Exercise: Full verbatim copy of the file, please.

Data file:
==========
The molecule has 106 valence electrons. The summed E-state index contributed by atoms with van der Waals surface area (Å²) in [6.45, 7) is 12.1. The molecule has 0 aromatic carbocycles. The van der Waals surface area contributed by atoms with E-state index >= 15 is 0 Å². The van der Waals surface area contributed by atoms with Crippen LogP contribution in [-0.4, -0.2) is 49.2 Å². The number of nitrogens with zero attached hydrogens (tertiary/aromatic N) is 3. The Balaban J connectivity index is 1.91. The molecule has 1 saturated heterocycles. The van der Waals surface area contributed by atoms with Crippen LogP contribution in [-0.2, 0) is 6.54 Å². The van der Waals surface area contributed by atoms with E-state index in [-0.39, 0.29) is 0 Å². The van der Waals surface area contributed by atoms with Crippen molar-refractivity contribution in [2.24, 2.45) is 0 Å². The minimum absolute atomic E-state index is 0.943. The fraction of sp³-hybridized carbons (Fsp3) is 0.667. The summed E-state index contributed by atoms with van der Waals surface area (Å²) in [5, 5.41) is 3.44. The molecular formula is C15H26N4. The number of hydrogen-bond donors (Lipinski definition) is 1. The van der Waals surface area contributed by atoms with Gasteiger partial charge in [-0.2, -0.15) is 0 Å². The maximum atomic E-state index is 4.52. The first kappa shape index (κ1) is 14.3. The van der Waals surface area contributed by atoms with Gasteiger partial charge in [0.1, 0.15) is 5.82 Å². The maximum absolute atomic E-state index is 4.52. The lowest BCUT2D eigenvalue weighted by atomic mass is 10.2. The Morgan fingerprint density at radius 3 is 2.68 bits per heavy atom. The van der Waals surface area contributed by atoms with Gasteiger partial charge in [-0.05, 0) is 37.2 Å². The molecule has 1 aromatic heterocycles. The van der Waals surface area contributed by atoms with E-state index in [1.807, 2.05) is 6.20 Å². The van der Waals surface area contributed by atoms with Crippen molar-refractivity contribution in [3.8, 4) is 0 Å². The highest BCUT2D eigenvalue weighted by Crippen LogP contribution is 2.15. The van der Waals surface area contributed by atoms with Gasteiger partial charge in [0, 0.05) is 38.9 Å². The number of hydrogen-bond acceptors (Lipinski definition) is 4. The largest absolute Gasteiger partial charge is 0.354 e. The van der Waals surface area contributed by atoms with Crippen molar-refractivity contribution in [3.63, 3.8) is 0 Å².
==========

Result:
The molecule has 106 valence electrons. The summed E-state index contributed by atoms with van der Waals surface area (Å²) in [6.45, 7) is 12.1. The molecule has 0 aromatic carbocycles. The van der Waals surface area contributed by atoms with E-state index >= 15 is 0 Å². The van der Waals surface area contributed by atoms with Crippen LogP contribution in [-0.4, -0.2) is 49.2 Å². The number of nitrogens with zero attached hydrogens (tertiary/aromatic N) is 3. The Balaban J connectivity index is 1.91. The molecule has 1 saturated heterocycles. The van der Waals surface area contributed by atoms with Crippen LogP contribution in [-0.2, 0) is 6.54 Å². The van der Waals surface area contributed by atoms with E-state index in [-0.39, 0.29) is 0 Å². The van der Waals surface area contributed by atoms with Crippen molar-refractivity contribution in [2.24, 2.45) is 0 Å². The minimum absolute atomic E-state index is 0.943. The fraction of sp³-hybridized carbons (Fsp3) is 0.667. The summed E-state index contributed by atoms with van der Waals surface area (Å²) in [5, 5.41) is 3.44. The molecular formula is C15H26N4. The number of hydrogen-bond donors (Lipinski definition) is 1. The van der Waals surface area contributed by atoms with Gasteiger partial charge in [-0.2, -0.15) is 0 Å². The maximum atomic E-state index is 4.52. The first kappa shape index (κ1) is 14.3. The van der Waals surface area contributed by atoms with Gasteiger partial charge in [0.1, 0.15) is 5.82 Å². The maximum absolute atomic E-state index is 4.52. The lowest BCUT2D eigenvalue weighted by atomic mass is 10.2. The Morgan fingerprint density at radius 3 is 2.68 bits per heavy atom. The van der Waals surface area contributed by atoms with Gasteiger partial charge in [-0.05, 0) is 37.2 Å². The molecule has 1 aromatic heterocycles. The van der Waals surface area contributed by atoms with E-state index in [1.807, 2.05) is 6.20 Å². The van der Waals surface area contributed by atoms with Crippen molar-refractivity contribution in [3.8, 4) is 0 Å². The highest BCUT2D eigenvalue weighted by Crippen LogP contribution is 2.15. The van der Waals surface area contributed by atoms with Gasteiger partial charge in [0, 0.05) is 38.9 Å². The number of hydrogen-bond acceptors (Lipinski definition) is 4. The largest absolute Gasteiger partial charge is 0.354 e. The van der Waals surface area contributed by atoms with Crippen molar-refractivity contribution in [3.63, 3.8) is 0 Å².